Tag: plastic surgery

How Do Scientists Get Ahold of Human Fat? Tummy Tucks.

By Sarah Zhang | April 6, 2012 10:35 am

spacing is important
So much adipose tissue…

Most of us think of our love handles as something we’d rather do without. Scientists would be glad to take them off your hips—er, hands.

In a feature for The Telegraph’s magazine, we learn that researchers at Bath University, who are trying to study the impact of exercise on fat tissue, had until recently been painstakingly recruiting volunteers to donate flab, a gram or less per person. But then they realized there’s a sizable population of people willing to pay to have their fat removed. After partnering up with a cosmetic surgery clinic in Bath, they’re rolling in the stuff: they’ve collected six kilograms of human fat, equal to 6000-12,000 volunteers at their previous rate. All that fat came from tummy tucks. (Liposuction fat, it turns out, is no good, because the procedure uses enzymes that break down the tissue too far for research.)

It’s hard to argue against repurposing plastic surgery leftovers for science research, but the ethical waters get murkier when money is involved. The Telegraph reporter goes inside a L’Oreal-affiliated lab that tests products on human skin from breast and tummy reductions. (The scientists there have preferences too: “I must admit I prefer to work with breast reduction skin because the skin is nicer. For the tummy, the skin has been extended,” one said to the Telegraph.)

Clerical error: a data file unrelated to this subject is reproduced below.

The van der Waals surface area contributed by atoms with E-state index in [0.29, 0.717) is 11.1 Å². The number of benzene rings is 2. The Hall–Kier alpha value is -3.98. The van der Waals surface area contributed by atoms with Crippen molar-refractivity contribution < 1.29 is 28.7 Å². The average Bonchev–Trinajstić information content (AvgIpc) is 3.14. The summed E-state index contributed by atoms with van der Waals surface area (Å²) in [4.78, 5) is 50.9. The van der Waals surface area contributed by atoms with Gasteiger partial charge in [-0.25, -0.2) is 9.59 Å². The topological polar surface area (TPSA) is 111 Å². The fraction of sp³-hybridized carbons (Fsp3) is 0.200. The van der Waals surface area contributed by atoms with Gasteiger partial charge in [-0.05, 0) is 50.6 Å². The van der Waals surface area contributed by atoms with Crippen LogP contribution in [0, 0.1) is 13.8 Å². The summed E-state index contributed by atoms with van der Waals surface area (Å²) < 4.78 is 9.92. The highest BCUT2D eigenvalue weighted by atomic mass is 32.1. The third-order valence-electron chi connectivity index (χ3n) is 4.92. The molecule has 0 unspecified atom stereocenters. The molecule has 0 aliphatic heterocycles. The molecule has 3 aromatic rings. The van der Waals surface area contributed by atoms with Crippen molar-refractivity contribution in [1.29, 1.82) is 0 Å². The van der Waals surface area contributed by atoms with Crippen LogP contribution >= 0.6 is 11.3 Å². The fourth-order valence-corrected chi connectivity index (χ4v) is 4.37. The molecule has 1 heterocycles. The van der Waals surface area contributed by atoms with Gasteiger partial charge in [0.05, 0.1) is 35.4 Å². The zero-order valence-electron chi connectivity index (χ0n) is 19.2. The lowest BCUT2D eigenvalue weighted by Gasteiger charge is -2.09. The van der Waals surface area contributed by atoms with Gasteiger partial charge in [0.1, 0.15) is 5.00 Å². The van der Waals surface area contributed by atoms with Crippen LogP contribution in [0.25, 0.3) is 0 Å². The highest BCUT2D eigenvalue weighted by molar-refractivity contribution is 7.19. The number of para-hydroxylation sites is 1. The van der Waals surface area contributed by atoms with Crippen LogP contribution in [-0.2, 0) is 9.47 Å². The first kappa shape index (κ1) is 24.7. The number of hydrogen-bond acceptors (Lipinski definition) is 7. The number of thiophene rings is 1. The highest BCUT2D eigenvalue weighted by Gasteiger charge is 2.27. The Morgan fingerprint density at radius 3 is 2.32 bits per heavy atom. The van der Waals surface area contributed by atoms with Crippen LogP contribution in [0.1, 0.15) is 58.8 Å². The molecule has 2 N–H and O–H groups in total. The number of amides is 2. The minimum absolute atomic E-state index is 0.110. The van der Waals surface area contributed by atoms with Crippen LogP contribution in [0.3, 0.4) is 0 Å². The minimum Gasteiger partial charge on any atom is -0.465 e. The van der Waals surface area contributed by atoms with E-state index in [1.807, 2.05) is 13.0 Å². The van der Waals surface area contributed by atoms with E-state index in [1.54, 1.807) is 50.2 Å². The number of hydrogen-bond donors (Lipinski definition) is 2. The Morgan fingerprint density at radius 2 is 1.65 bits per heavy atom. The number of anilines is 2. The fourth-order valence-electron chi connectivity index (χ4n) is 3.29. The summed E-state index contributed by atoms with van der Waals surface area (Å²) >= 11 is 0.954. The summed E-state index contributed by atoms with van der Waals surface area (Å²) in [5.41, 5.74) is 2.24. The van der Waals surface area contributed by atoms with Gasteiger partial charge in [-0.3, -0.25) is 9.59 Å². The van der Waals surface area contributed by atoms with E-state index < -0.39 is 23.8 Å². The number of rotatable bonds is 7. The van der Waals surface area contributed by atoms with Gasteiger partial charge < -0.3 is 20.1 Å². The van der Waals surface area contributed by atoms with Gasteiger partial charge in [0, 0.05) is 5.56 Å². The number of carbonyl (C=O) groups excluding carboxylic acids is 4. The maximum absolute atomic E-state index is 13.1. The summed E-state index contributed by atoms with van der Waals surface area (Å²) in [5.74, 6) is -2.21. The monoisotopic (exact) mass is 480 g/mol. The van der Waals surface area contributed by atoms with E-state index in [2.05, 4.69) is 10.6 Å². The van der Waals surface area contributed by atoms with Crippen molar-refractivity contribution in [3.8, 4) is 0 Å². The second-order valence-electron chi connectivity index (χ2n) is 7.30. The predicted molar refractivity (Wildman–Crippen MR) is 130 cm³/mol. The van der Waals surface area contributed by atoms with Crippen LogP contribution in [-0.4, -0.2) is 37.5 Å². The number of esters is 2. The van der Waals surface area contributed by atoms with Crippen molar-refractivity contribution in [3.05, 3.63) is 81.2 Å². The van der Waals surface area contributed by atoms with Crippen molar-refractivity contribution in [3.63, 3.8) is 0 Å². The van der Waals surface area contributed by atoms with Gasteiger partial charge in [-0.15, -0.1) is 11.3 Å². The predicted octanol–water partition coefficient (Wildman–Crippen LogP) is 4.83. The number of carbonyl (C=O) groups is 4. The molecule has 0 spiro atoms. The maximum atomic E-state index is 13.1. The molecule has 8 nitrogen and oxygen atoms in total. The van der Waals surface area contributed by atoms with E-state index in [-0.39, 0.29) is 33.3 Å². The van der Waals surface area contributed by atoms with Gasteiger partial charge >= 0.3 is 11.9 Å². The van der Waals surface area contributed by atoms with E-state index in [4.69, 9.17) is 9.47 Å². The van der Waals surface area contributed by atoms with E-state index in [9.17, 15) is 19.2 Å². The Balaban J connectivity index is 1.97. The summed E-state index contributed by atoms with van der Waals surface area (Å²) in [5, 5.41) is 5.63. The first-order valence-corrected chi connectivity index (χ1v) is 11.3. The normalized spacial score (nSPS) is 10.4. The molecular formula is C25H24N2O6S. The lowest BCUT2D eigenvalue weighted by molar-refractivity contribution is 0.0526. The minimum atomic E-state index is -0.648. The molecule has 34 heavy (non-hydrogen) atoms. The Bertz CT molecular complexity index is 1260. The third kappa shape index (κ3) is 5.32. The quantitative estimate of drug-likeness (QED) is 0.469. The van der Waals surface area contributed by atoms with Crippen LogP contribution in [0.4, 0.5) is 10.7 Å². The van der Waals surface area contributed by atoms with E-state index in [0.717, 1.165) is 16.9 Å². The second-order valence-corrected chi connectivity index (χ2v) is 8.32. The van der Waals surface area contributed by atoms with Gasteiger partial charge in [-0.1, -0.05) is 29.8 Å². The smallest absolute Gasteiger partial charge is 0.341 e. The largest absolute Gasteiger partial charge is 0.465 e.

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Light-Activated, Injectable Gel Could Help Build New Faces

By Veronique Greenwood | July 27, 2011 5:22 pm

Before LED light is shined on it, the injected gel is still fluid and
can fill up any gaps of spaces under the skin.

What’s the News: Scientists have developed a gel that could be used to rebuild the faces of crash victims. Activated by light, it solves several of the problems inherent in the usual methods.

What’s the Context:

  • Dealing with damaged soft tissue is often more complex than dealing with damaged bone and skin. The shape of someone’s face is dependent on the fat, muscle, and other tissue below the surface, and doctors trying to restore someone’s facial structure must contend with scar tissue, swelling, and loss of movement.
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CATEGORIZED UNDER: Health & Medicine

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